I appreciate the sentiment entirely...have it good

Link | Posted on Sep 16, 2017 at 00:44 UTC
On article Updated: Nikon D850 sample gallery (317 comments in total)
In reply to:

NarrBL: That's a fine set of images you've added today, Carey. Much appreciated looking through them for their expression, as well as what this top-capability camera can deliver.

I found myself more than a little amazed by the people who commented -- and marked better - the blacked-out rejectables which this camera's abilities let you draw out to their real-life result by taking the development step actually very natural to photography..

Having lived many years in this country where you took them, the developed versions are how such a scenes will look to the eyes, when there in person. This is especially true in the one later in the series, looking down a staight road through a late afternoon forest.

In fact, if anything, your work this way through the sets is a little on the dark side, while this surely is a matter of taste -- and of our chance to make images as we saw or want to express remembrance of them.

For me, that's what photography is about, long before getting into any postmodern territory, and the blind following of what a non-humanized sensor shows is the actually distorted reality people can get so upset about.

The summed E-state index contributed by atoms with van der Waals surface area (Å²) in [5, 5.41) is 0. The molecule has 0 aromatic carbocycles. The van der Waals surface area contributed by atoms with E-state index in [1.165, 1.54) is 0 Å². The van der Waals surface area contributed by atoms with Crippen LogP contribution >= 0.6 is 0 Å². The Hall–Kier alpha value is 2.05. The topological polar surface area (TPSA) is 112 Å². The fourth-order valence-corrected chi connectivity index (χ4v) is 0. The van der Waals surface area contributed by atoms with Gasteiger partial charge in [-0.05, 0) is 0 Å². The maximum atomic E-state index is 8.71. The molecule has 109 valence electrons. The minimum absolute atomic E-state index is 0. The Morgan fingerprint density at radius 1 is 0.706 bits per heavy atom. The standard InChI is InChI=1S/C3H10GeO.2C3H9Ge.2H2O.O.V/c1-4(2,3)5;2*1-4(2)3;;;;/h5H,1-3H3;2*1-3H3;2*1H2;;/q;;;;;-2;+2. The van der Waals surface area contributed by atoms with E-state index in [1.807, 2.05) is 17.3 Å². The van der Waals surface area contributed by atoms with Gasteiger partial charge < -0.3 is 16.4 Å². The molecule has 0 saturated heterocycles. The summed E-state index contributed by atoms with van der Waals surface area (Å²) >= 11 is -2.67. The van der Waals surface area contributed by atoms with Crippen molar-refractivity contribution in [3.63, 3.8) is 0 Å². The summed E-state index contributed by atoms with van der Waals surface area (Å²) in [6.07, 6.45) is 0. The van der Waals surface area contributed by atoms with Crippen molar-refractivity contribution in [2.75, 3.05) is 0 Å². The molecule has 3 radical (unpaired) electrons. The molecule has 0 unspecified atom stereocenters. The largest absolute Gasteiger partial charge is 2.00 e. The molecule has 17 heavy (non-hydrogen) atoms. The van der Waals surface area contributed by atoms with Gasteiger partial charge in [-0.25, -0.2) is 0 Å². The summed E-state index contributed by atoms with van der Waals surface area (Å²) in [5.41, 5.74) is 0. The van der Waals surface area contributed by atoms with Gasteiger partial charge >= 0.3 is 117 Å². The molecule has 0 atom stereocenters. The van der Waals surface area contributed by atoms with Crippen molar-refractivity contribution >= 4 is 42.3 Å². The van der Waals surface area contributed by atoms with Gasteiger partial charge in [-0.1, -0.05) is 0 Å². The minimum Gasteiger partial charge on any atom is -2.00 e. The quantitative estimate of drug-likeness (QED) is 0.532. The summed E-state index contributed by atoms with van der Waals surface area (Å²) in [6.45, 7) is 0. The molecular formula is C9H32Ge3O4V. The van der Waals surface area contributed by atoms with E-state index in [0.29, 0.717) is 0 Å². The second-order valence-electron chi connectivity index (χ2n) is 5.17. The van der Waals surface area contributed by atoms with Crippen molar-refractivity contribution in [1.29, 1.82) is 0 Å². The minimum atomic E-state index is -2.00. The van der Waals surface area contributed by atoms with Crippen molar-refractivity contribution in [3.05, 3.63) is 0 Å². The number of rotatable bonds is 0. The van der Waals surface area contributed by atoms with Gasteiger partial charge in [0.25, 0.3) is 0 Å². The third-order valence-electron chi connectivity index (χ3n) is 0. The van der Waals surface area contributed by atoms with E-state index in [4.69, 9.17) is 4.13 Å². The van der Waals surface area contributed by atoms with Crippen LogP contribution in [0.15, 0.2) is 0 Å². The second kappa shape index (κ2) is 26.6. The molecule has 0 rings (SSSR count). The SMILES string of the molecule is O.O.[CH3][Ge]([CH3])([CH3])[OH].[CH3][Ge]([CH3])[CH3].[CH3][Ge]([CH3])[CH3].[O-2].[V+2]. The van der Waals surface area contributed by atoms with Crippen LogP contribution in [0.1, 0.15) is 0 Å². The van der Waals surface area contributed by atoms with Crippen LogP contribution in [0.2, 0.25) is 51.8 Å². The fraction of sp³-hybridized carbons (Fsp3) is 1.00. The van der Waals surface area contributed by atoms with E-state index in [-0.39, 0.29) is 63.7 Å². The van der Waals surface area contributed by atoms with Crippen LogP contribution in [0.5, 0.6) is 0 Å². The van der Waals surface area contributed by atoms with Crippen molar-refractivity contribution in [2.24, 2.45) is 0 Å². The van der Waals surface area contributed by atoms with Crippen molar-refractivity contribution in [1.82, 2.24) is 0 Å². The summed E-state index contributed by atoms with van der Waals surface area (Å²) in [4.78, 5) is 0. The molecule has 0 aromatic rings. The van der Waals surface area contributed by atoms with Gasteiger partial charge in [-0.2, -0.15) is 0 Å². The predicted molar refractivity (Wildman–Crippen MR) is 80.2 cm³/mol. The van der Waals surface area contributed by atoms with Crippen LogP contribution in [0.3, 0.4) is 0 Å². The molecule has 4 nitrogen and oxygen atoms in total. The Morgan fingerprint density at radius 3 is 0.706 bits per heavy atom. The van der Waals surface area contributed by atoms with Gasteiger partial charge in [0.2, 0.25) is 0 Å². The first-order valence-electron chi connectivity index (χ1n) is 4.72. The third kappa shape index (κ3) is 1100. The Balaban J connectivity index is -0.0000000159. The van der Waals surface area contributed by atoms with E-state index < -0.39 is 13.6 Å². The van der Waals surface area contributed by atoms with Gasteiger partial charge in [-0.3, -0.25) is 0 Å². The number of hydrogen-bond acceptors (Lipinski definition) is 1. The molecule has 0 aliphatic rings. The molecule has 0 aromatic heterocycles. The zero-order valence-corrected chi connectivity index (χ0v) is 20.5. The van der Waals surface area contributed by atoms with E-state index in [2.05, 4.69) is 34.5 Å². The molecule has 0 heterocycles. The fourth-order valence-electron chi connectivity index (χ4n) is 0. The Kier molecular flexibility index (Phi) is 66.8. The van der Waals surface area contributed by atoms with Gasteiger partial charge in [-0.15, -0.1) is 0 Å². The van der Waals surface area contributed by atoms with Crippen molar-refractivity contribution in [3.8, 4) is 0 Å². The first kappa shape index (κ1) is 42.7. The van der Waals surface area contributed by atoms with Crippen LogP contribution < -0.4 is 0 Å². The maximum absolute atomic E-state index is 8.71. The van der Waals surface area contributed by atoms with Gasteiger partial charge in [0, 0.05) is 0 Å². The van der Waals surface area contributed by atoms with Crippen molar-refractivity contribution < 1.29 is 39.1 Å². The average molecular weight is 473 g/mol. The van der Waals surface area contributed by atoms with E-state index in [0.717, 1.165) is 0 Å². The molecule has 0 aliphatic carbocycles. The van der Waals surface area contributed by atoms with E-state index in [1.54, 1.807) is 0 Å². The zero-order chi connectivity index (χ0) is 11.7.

I quite appreciate the expanded breadth of articles here in DP Review which explore this humanity via camera-expressive takes on subjects.

And for your editors must say, that is as much as I really don't appreciate the more recent dives into egotistical and political articles exploiting tabloid takes on ' strange things that happen around photography'.

New authors , ok -- as you guys are -- but not those encouraged to make noise and seek attention this way. As is visible, it doesn't help the quality of commentary here either.

Link | Posted on Sep 16, 2017 at 00:37 UTC
On article Updated: Nikon D850 sample gallery (317 comments in total)

That's a fine set of images you've added today, Carey. Much appreciated looking through them for their expression, as well as what this top-capability camera can deliver.

I found myself more than a little amazed by the people who commented -- and marked better - the blacked-out rejectables which this camera's abilities let you draw out to their real-life result by taking the development step actually very natural to photography..

Having lived many years in this country where you took them, the developed versions are how such a scenes will look to the eyes, when there in person. This is especially true in the one later in the series, looking down a staight road through a late afternoon forest.

In fact, if anything, your work this way through the sets is a little on the dark side, while this surely is a matter of taste -- and of our chance to make images as we saw or want to express remembrance of them.